Failure is a very real prospect for aspiring entrepreneurs or business founders, with 80% of startups going under within 18 months of launching. A lack of comprehensive financial understanding is a major contributor to this statistic, affecting the most capable of entrepreneurs.
Even business-minded celebrities with access to the best support have had ventures crash and burn because of insufficient financial understanding of their product, from the infamous Kardashian Kard that was removed from the market after one month, to Curt Schilling’s disastrous 38 Studios that ended up defaulting on a $75 million loan.
Successful startups make sure to incorporate good financial management into their business strategies from the start, as turning a profit is what will ultimately determine their survival rather than footfall or being on trend.
Keeping Track of Cash Flow From Operations
In the rush of securing loans and managing investments, founders of startups often neglect monitoring their cash flow from operations. Also known as net cash from operating activities and other similar terms, this record of cash flow tracks the cash that enters and exits the business from daily operational activities.
Because this record excludes income and expenditure from loans and investments, it provides a rich source of data to provide a clear picture of a startup’s viability. As such, it can be crucial for identifying and addressing problems early to build a business that’s as successful as possible.
Importance of Accounting for a Cash Cushion
Plenty of startups manage to generate investments and market interest in their early days. However, many find themselves out of revenue when they fail to prepare for unexpected setbacks by setting aside emergency funds to fall back on.
Left-field problems are all but inevitable in any business, new or old, but new startups should know their financial options and make room for a cash cushion in their budgets to have the best chance of getting off the ground.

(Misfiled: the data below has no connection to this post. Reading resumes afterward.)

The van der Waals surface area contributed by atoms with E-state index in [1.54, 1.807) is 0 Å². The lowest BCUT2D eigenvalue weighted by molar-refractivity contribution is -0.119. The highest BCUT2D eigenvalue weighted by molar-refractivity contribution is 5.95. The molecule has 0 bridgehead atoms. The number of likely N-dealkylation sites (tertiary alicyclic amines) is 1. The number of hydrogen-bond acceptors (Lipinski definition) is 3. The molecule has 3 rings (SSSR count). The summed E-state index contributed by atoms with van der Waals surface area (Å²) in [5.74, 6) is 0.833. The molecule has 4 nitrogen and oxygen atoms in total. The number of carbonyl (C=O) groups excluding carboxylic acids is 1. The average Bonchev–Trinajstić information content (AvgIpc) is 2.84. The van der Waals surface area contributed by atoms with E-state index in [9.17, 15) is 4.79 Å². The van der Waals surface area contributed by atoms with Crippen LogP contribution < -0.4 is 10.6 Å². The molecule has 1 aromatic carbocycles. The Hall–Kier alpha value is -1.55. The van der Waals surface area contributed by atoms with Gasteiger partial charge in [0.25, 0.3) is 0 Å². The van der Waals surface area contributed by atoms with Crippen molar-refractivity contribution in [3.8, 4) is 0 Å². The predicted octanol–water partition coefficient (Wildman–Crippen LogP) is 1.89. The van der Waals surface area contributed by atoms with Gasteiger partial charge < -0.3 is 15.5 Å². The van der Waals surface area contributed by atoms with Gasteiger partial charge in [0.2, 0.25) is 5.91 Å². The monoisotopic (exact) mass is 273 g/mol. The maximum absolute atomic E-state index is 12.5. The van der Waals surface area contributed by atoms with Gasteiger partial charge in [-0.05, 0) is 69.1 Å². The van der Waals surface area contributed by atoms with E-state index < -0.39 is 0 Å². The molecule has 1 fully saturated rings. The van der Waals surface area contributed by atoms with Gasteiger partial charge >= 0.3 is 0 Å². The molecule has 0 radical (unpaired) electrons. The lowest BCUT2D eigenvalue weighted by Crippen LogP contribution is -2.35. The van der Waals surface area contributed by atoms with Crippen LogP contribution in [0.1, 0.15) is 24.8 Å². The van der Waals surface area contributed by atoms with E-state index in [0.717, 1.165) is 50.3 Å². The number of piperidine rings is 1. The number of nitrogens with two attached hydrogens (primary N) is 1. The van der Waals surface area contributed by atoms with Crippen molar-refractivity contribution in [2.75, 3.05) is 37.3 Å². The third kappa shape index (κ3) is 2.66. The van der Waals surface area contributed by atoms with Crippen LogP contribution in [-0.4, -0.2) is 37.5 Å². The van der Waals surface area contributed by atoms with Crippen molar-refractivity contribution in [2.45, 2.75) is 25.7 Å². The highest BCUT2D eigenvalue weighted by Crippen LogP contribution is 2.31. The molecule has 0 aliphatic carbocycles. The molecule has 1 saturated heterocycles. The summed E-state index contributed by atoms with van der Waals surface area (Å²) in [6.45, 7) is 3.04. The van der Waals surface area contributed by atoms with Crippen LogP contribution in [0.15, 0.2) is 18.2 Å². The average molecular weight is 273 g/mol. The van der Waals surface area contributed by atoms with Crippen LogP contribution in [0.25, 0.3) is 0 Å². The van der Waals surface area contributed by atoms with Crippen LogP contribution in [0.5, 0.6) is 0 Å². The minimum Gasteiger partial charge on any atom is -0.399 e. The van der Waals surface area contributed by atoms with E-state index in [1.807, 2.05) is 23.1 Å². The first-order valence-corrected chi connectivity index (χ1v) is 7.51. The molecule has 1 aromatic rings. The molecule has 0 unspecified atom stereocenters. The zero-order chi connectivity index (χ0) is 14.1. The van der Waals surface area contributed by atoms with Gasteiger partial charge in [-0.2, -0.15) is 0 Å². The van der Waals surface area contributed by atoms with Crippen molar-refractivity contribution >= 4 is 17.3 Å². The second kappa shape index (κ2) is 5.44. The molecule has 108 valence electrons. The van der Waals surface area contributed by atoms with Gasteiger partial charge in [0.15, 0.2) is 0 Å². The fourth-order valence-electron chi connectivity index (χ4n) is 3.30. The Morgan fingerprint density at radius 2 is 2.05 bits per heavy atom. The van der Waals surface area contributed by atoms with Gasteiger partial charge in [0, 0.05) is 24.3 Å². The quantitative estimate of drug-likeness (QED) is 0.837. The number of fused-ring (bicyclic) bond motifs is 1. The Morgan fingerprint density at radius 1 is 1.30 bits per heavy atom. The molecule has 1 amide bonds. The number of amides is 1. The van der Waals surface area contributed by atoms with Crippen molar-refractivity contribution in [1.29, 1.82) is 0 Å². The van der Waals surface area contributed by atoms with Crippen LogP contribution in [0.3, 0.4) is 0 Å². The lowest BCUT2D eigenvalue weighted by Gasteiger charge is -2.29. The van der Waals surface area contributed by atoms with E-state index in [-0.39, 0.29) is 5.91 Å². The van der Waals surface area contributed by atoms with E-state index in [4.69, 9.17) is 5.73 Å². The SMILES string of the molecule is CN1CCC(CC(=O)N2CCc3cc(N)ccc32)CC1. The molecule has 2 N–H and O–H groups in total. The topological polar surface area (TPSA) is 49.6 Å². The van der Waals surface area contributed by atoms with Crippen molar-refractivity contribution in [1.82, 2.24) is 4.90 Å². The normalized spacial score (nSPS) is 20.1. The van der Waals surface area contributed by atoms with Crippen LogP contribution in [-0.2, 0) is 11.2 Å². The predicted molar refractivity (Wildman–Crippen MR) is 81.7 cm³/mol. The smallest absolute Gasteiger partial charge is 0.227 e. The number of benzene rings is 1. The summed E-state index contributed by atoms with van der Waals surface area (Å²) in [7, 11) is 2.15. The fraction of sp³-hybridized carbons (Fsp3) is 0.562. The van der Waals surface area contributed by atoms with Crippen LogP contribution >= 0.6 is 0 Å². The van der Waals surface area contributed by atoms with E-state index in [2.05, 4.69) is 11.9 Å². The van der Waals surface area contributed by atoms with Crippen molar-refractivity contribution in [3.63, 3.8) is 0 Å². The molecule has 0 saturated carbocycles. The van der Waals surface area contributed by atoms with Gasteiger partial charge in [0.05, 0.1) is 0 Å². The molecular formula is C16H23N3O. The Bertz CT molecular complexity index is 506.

The Tax System Isn’t the Enemy
Take a close look at the financial operations of any well-established business and it will be clear that they use the tax system to their advantage. This doesn’t just apply to savvy tax avoidance; successful companies apply the intricacies of the tax system to all aspects of their business to maximize deductions and tax credits they’re eligible for. Utilizing the system in this way can also help with planning future budgets and keep the business ahead of its expenses.
Not every entrepreneur with a million, or billion, dollar idea has a background in finance, and the focus society puts on trends and engagement statistics can result in new startups neglecting basic financial habits. Yet, lack of financial acumen is frequently a major factor in failed businesses.
Consequently, it’s essential that promising startups embrace practices such as monitoring operational cash flow, planning for a cash cushion to fall back on, and learning how to make the tax system work for the company’s benefit.
Video – Startup
Some multibillion-dollar companies are startups. Airbnb is today America’s most valuable startup company (worth over $31 billion). What exactly does the term startup mean? This Market Business News (MBN) video explains.